IHRC Discussion Paper Part 8 – International Covenant on Civil and Political Rights
This is an extract from a discussion paper written by the Irish Human Rights Commission about religious education and human rights. Atheist Ireland is preparing a response to this discussion paper, and we welcome your feedback on it.
International Covenant on Civil and Political Rights
44. Article 18 of the ICCPR provides:
“1. Everyone shall have the right to freedom of thought, conscienceand religion. This right shall include freedom to have or to adopt a religion or belief of his choice, and freedom, either individually or in community with others and in public or private, to manifest his religion or belief in worship, observance, practice and teaching.
2. No one shall be subject to coercion which would impair his freedom to have or to adopt a religion or belief of his choice.
3. Freedom to manifest one’s religion or beliefs may be subject only to such limitations as are prescribed by law and are necessary to protect public safety, order, health, or morals or the fundamental rights and freedoms of others.
4. The States Parties to the present Covenant undertake to have respect for the liberty of parents and, when applicable, legal guardians to ensure the religious and moral education of their children in conformity with their own convictions.”
45. The Human Rights Committee in its General Comment on this provision stated:
“The Committee is of the view that Article 18(4) permits public school instruction in subjects such as general history of religions and ethics if it is given in a neutral and objective way.
The liberty of parents or legal guardians to ensure their children receive religious and moral education in conformity with their own convictions, set forth in Article 18(4), is related to the guarantees of the freedom to teach a religion or belief stated in Article 18(1).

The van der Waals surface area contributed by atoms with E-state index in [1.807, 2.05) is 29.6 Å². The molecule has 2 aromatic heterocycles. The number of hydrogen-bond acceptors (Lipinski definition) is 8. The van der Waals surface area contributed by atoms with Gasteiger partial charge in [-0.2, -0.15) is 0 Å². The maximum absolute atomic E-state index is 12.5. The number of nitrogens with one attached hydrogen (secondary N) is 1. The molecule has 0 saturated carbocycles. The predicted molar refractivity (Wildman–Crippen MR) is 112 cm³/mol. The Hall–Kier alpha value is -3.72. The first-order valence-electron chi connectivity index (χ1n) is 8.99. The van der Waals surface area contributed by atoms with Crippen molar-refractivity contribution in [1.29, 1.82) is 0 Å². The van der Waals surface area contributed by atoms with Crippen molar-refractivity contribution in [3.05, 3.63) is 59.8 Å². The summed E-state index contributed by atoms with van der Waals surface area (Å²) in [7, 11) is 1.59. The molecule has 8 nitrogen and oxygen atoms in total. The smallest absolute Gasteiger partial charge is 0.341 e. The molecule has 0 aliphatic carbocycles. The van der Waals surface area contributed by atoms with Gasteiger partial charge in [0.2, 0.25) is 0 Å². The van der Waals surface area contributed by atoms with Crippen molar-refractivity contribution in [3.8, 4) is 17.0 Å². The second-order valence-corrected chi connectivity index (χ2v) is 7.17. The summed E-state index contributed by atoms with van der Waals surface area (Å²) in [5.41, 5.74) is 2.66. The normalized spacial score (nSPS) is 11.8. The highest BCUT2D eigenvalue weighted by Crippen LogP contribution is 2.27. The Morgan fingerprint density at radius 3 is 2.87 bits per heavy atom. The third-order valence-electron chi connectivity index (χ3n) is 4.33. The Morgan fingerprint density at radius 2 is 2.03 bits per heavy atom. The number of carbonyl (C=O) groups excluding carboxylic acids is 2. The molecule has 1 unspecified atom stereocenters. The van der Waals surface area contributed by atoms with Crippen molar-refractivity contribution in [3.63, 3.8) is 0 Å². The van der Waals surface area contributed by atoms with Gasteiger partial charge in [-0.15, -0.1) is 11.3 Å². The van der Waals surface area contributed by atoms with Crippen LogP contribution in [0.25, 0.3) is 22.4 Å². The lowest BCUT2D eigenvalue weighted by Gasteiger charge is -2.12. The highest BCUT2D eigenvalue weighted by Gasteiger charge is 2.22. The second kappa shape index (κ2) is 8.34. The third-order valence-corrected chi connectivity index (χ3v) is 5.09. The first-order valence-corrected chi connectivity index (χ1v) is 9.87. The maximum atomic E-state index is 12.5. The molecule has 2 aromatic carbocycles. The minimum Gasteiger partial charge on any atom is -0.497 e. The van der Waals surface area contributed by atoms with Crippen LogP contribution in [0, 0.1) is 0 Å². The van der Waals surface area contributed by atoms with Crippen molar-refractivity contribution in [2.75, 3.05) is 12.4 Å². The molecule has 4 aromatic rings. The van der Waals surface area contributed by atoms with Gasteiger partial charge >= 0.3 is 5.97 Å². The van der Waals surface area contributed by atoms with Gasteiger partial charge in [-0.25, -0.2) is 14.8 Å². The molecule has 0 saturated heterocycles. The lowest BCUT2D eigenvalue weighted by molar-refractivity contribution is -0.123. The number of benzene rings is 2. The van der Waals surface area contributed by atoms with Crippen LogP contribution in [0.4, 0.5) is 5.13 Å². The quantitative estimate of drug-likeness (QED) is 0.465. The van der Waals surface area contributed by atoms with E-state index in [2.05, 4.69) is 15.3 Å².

The Committee notes that public education that includes instruction in a particular religion or belief is inconsistent with Article 18(4) unless provision is made for non-discriminatory exemptions or alternatives that would accommodate the wishes of parents and guardians.”
46. In the case of Unn and Ben Leirvag et al v Norway, the Human Rights Committee found there was a breach of Article 18 (4).17 The Committee stated that Article 18 covered not only the protection of traditional religions but also philosophies of life. It was also stated that under Article 18(4) religious education was permissible in schools if “given in a neutral and objective way” and provided that non-discriminatory exemptions or alternatives that would accommodate the wishes of parents were made available.
The Committee also found that having partial exemption arrangements did not satisfy the needs of the applicants. The CKREE (religious curriculum) was based on religious instruction and the partial exemption was impossible to implement in practice as, by having a subject that combined religious knowledge with the practicing of a particular religious belief, without a total exemption scheme, put a considerable burden on parents who wished to ensure that the religious and moral education of their children was in conformity with their own convictions.